by Jeff Reichert
Dir. Henry Selick, U.S., Focus Features
If the survival of theater-based movie viewing rests, as some argue, on the proliferation of more-cinema-than-cinema technologies like IMAX and 3-D, then we could do much worse than a landscape of features as painstakingly and winningly realized as Henry Selick’s stereoscopic 3-D puppet show, Coraline. Even though the shiny, new technological processes may be the main attraction, and they do in many instances provide that most rare of cinematic viewing experiences—the whiff of something totally new—in Selick’s film narrative, thankfully, nearly always comes first. After a virtuoso, if somewhat show-offy opening, the filmmaking settles down; where I expected to be reminded every several minutes of the 3-D-ness of the project via objects and characters constantly jutting out of the screen, Selick focuses instead on a play with spatial depth that’s more guarded, more intriguing, and more true to the cinematic medium.
The setup of Neil Gaiman’s source novel is so featherweight it ought to just blow away: young Coraline, relocated to a creepy new home feels generally ignored by her parents, and, left to her own lonely devices, discovers a doorway to an other-home where everything’s peachy—food and attention are plentiful, toys are magic, and her other-father has even planted their massive garden with magical flowers that add up to the shape of her face when viewed from above. This alternate universe proves initially seductive, but it isn’t long before sinister cracks appear in the facade created by her other-parents and Coraline finds herself at war with a very nasty creature. It’s Selick’s visual invention that brings this all to life—Coraline is overstuffed but not by the kind of gobbledy-gook dopplegangbang of the “live”-action Mirrormask or soggy psychologizing that undermined Robert Zemeckis’s otherwise kinetic Beowulf.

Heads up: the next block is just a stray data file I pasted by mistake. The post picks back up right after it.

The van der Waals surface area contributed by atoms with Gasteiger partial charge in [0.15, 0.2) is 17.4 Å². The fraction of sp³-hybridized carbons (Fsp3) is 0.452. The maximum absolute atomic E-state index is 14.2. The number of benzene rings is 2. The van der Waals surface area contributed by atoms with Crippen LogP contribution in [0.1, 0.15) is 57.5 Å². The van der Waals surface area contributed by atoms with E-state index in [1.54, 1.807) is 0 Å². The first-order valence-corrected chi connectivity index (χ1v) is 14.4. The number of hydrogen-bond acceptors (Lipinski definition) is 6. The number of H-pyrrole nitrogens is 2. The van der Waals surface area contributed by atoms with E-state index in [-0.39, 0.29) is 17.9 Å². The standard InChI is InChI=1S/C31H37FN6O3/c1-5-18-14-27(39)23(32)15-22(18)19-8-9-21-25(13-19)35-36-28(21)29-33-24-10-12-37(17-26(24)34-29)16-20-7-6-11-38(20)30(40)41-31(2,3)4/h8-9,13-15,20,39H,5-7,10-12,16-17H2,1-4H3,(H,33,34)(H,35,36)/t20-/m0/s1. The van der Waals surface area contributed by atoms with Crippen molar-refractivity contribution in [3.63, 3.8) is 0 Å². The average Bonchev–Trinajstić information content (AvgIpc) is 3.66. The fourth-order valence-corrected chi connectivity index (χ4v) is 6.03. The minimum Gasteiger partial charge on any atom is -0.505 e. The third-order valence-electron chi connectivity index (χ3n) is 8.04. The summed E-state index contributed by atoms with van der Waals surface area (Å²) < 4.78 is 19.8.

Selick’s prior features, The Nightmare Before Christmas and James and the Giant Peach, were both lovely and have become iconic, but (as with Tim Burton’s Corpse Bride) they still feel slight—made with puppets merely because they could be, rather than needed to be. It didn’t help that none of those films approached outlasting regulation length for a soccer match. What a difference 20 minutes makes: Coraline feels richer all-around, and I have a hunch that the additional length has as much to do with this sense of completeness as does the inventiveness of the visuals.
Even if the vocal performances (including Dakota Fanning, Teri Hatcher, John Hodgman, and Keith David) are often a tad perfunctory—save David’s slinky turn as a black cat—Selick’s always got something to marvel at: the world dissolving into blocks of cubist nothingness that recalls the bravura meta-finale of Don Hertzfeld’s Rejected; a terrifyingly bleak black-on-white web-abstraction; a lush play on Van Gogh’s "Starry Night." Imagine if Pan’s Labyrinth had been actually visually inventive, truly interested in the inner lives of children, and unburdened from the weight of needless and crass pretension, and you have Coraline. It’s usually at about this point in the review where one notes the “fun for all ages” and “not just for kids” aspects of the object in question; instead I’ll end by merely saying that Coraline never tries to be anything but what it is. In this case, that’s plenty.